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Photo Synthesis

S.F. Water Front

April 23, 2006|Colin Westerbeck

1934

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"Taking Root: A Century of Migrant Workers in California" is on view at the Santa Barbara Museum of Art through Aug. 6.

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Jumping ship on the East Coast in 1928, Otto Hagel made his way to San Francisco by hitchhiking and riding the rods. Then, when his sweetheart from Germany, Hansel Mieth, joined him, they worked as pickers, following the fruit crop through California. Radicalized by this experience, they both began taking photographs to document the Depression here.

Back in San Francisco by 1934, Hagel became interested in labor conditions on the waterfront that would soon lead to a bloody strike. This photograph is of a shape-up, where men struggled to get slips of paper entitling them to a day's work as stevedores. It's likely that Hagel took it, though who took which pictures was somewhat murky during this period. Because he was an illegal immigrant--Mieth wasn't--he had to remain in the shadows.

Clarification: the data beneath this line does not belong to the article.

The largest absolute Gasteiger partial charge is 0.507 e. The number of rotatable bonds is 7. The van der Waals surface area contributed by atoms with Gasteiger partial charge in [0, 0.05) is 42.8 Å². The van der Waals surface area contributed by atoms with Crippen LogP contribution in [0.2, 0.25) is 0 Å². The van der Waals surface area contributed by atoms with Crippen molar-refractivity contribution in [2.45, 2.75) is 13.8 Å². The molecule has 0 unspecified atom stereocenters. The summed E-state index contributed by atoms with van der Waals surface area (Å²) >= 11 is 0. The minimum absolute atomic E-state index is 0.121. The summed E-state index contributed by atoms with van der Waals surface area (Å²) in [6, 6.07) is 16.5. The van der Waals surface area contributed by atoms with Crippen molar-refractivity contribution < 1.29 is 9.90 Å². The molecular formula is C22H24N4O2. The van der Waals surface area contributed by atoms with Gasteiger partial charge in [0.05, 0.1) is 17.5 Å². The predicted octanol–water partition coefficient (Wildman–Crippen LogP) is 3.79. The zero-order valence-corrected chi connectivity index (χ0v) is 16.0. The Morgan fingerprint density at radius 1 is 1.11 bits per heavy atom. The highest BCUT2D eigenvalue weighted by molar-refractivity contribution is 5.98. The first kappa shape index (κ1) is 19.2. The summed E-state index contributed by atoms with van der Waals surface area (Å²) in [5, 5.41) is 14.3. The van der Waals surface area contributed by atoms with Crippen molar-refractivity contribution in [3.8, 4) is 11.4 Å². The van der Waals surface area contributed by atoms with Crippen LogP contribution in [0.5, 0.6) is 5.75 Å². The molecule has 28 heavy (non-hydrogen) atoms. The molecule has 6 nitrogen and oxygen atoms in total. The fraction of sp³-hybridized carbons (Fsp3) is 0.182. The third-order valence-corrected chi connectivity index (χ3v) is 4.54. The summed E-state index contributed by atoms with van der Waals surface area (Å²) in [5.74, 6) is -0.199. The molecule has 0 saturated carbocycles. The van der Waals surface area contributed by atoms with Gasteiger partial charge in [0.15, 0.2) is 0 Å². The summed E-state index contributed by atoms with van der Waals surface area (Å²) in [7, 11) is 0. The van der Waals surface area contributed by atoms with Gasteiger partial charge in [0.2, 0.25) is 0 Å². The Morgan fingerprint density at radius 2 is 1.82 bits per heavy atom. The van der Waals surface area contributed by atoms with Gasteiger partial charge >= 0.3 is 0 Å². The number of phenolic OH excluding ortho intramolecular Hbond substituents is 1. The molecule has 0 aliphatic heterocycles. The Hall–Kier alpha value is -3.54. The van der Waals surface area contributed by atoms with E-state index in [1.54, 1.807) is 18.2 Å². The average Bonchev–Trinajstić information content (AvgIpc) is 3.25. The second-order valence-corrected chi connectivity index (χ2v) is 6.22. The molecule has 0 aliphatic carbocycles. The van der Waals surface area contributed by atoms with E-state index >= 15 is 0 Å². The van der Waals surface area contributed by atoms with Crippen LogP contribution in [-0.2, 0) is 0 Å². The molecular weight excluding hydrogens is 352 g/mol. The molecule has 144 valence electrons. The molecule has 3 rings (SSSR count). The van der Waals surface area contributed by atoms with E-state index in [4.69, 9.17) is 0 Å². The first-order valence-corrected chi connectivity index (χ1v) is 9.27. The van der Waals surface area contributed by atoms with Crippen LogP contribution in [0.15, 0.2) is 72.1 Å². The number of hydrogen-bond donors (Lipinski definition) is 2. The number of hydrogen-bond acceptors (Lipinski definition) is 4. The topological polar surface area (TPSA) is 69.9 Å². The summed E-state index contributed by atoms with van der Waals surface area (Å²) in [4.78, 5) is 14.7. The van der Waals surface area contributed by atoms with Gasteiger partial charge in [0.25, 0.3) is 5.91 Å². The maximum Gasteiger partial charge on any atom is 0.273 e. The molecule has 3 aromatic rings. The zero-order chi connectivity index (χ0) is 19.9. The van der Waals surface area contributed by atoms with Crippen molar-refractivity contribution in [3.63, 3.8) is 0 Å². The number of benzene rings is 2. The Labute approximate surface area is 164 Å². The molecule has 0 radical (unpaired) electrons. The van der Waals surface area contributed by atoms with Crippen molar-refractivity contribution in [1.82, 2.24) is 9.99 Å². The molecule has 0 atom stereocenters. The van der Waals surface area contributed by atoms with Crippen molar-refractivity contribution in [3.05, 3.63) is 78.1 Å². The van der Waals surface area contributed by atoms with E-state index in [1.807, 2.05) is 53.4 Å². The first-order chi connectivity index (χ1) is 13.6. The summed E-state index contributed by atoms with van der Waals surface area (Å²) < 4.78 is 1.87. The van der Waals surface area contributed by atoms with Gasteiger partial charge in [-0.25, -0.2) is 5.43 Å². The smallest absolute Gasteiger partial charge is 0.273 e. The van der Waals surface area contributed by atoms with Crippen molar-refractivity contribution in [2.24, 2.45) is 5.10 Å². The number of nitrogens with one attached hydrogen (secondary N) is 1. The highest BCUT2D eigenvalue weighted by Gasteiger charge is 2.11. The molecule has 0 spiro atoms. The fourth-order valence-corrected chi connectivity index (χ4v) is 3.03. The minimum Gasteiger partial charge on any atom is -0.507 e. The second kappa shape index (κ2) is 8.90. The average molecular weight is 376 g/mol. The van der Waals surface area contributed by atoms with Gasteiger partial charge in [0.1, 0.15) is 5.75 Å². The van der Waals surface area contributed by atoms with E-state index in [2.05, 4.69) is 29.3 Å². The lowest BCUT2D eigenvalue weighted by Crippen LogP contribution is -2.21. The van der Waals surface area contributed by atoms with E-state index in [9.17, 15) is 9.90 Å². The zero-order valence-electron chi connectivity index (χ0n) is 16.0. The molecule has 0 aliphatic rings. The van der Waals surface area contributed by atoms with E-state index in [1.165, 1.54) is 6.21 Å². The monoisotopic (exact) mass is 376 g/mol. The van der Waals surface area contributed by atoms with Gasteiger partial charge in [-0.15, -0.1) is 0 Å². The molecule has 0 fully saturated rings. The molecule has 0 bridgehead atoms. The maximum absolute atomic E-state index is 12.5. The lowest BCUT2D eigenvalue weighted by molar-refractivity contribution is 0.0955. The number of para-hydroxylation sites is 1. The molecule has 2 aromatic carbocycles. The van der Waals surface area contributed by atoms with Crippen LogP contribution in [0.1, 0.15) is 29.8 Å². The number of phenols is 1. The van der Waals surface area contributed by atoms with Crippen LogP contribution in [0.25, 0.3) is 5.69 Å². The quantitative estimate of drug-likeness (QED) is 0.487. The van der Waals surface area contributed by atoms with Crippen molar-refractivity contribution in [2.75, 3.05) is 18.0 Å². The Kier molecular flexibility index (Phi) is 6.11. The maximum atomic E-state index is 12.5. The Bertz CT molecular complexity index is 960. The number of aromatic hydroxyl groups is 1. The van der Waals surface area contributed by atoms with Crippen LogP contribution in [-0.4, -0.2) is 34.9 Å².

In 1937, Mieth was offered a position at Life. At first she refused this "capitalistic magazine," as she called it. She relented, though, after being promised editorial freedom. In the 1940s, Hagel was given legal status that permitted them to work openly as a team. But in the 1950s, they again lost their livelihood after being investigated by the FBI and called before the House Un-American Activities Committee.

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